VOD film review: Heaven Knows What
Use of New York8.5
Matthew Turner | On 29, Apr 2016Reading time: 3 mins
Directors: Josh Safdie, Benny Safdie
Cast: Arielle Holmes, Caleb Landry Jones, Buddy Duress, Necro, Eleonore Hendricks, Yuri Pleskun, Benjamin Antoine Hampton, Diana Singh
Watch Heaven Knows What online in the UK: MUBI UK / Curzon Home Cinema / iTunes / Prime Video (Buy/Rent) / Rakuten TV / Google Play
Thematically speaking, the fourth feature from indie filmmakers Josh and Benny Safdie is firmly in the tradition of classic New-York-junkies-in-love dramas such as Jerry Schatzberg’s The Panic in Needle Park (1971). However, the directors’ striking directorial choices combine with the powerfully authentic source material (an unpublished memoir from star Arielle Holmes, entitled Mad Love in New York City) to produce an engaging, hard-hitting piece of work that remains mesmerising, despite its frequently uncomfortable, often heart-breaking subject matter.
There is very little plot to speak of. Holmes plays Harley, a fictionalised version of herself, a homeless heroin addict on the streets of New York who’s in a toxic relationship with fellow junkie Ilya (Caleb Landry Jones). As the film opens, Harley is threatening to kill herself and Ilya – a scumbag of the first order – taunts her into going through with it (“If you really loved me you’d have killed yourself by now”), prompting a grisly wrist-slashing in a park that lands Harley in Bellevue psych ward.
Upon her release, Ilya is nowhere to be found, so Harley hooks up with another junkie, Mike (Buddy Duress), who initially seems to take better care of her, but gets frustrated when she’s continually unable to pay for her fixes. Together, the pair bum around New York, panhandling (or “spanging” as it’s called in the film) for cash to secure their next fixes, until Ilya reappears on the scene, causing a violent clash between the two men.
With her slim physicality, sharply-lined features and heavy-lidded eyes (she was on the methadone treatment throughout filming), Holmes cuts a baleful figure on screen, to the point where you’re constantly worried about her, yet she proves remarkably resilient and is possessed of a disarming honesty – for instance, her confession to a clearly smitten Mike that she still loves Ilya makes it clear that she views him primarily as a survival strategy / source of heroin.
The supporting cast (largely consisting of non-professionals) are equally good, with Jones proving once again that he’s the go-to guy when it comes to playing nihilistic scuzzballs (indeed, he’s in serious danger of type-casting) and Duress striking sparky partners-in-crime chemistry with Holmes.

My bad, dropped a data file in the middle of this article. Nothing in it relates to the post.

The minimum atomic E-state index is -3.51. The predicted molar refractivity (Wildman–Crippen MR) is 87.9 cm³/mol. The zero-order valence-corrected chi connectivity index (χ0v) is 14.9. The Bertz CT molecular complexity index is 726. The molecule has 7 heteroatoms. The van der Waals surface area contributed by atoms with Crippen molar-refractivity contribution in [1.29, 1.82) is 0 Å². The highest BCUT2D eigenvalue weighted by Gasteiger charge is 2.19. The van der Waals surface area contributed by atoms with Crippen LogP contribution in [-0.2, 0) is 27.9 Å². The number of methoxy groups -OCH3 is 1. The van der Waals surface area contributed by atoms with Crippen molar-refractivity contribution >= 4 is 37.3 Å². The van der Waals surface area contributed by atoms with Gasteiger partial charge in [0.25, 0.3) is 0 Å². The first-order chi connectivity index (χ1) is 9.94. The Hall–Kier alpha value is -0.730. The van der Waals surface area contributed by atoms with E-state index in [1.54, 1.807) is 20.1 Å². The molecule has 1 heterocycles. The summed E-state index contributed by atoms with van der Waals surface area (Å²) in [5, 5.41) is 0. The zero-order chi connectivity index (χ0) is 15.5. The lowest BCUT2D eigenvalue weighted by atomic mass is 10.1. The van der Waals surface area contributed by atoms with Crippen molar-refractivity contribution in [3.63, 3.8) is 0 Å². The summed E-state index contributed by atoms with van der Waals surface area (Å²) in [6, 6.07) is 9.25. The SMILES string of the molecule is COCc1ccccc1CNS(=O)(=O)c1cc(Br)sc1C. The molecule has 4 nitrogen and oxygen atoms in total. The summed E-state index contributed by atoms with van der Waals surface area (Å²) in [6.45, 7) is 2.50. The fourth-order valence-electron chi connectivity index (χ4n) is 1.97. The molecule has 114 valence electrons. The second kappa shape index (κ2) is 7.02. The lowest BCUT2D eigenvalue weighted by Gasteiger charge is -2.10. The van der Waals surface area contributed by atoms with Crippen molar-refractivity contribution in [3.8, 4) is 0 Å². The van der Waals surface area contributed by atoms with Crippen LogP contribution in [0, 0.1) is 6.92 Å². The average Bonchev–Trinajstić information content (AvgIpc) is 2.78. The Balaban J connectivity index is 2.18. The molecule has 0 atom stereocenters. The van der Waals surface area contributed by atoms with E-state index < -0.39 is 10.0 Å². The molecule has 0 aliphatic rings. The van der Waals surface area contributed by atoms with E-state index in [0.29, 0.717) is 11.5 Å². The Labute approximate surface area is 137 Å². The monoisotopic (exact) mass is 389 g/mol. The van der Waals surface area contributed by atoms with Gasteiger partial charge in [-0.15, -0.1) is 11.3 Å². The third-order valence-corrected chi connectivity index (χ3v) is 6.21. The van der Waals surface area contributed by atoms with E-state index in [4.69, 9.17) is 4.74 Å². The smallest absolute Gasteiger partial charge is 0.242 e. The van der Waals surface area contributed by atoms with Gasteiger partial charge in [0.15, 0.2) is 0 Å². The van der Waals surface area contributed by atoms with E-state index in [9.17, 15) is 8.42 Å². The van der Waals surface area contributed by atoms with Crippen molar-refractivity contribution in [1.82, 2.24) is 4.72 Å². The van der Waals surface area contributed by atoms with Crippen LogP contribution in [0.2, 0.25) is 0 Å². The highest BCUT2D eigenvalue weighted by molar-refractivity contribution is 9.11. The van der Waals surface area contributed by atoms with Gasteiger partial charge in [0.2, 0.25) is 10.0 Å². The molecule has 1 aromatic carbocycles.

Aided by Sean Price Williams’ impressive, fly-on-the-wall-style cinematography, the Safdies create a powerfully intimate atmosphere with the camera frequently sticking close to the characters’ faces, reflecting the insular nature of their addiction-fuelled world. However, every so often, the camera pulls back to frame the characters in long shot, marking them as part of the tapestry of the city itself. Indeed, they are so much a part of it that by-standers routinely pass them by, oblivious, when they’re in the middle of a blazing row, in scenes that look as if they were shot without the use of extras.
The film is also packed with intriguing details that add extra levels of authenticity, such as the general location work (the characters hang out at branches of Dunkin’ Donuts and White Castle), or small moments, such as Harley and Mike stealing energy drinks and re-selling them to a street vendor, or Harley using free computers in a library to check her Facebook page. In addition, Heaven Knows What features a bravura electronic score by Isao Tomita (often repurposing classical music tracks in a manner that recalls A Clockwork Orange) that’s used to powerful effect, particularly during the opening credits sequence at Bellevue that unfolds without dialogue.
This is a compelling and stylishly directed New York indie that marks out star Arielle Holmes (already snapped up for Andrea Arnold’s new film, American Honey) as a serious talent to watch.
Heaven Knows What is available on MUBI UK, as part of a £9.99 monthly subscription, until 29th August 2019.